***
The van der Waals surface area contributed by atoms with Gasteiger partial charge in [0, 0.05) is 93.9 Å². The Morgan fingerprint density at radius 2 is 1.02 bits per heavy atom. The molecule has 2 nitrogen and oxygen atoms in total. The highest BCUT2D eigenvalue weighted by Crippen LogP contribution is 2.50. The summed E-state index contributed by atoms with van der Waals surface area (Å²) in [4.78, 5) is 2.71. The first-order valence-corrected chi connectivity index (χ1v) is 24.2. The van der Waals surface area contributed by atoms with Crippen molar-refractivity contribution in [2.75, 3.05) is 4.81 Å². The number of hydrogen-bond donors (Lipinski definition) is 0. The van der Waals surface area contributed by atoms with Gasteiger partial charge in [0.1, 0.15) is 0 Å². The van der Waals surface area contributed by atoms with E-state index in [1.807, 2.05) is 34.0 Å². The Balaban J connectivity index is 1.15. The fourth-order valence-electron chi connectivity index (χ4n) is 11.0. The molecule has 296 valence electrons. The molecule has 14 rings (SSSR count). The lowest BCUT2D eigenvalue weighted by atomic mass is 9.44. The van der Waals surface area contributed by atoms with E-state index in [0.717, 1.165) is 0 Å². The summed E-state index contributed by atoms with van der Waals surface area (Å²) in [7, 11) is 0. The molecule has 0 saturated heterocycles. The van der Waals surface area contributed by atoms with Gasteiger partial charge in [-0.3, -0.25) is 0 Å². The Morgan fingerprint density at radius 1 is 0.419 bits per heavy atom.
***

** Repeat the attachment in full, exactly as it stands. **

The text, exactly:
The van der Waals surface area contributed by atoms with Gasteiger partial charge in [0, 0.05) is 93.9 Å². The Morgan fingerprint density at radius 2 is 1.02 bits per heavy atom. The molecule has 2 nitrogen and oxygen atoms in total. The highest BCUT2D eigenvalue weighted by Crippen LogP contribution is 2.50. The summed E-state index contributed by atoms with van der Waals surface area (Å²) in [4.78, 5) is 2.71. The first-order valence-corrected chi connectivity index (χ1v) is 24.2. The van der Waals surface area contributed by atoms with Crippen molar-refractivity contribution in [2.75, 3.05) is 4.81 Å². The number of hydrogen-bond donors (Lipinski definition) is 0. The van der Waals surface area contributed by atoms with Gasteiger partial charge in [0.1, 0.15) is 0 Å². The van der Waals surface area contributed by atoms with E-state index in [1.807, 2.05) is 34.0 Å². The Balaban J connectivity index is 1.15. The fourth-order valence-electron chi connectivity index (χ4n) is 11.0. The molecule has 296 valence electrons. The molecule has 14 rings (SSSR count). The lowest BCUT2D eigenvalue weighted by atomic mass is 9.44. The van der Waals surface area contributed by atoms with E-state index in [0.717, 1.165) is 0 Å². The summed E-state index contributed by atoms with van der Waals surface area (Å²) in [7, 11) is 0. The molecule has 0 saturated heterocycles. The van der Waals surface area contributed by atoms with Gasteiger partial charge in [-0.3, -0.25) is 0 Å². The Morgan fingerprint density at radius 1 is 0.419 bits per heavy atom.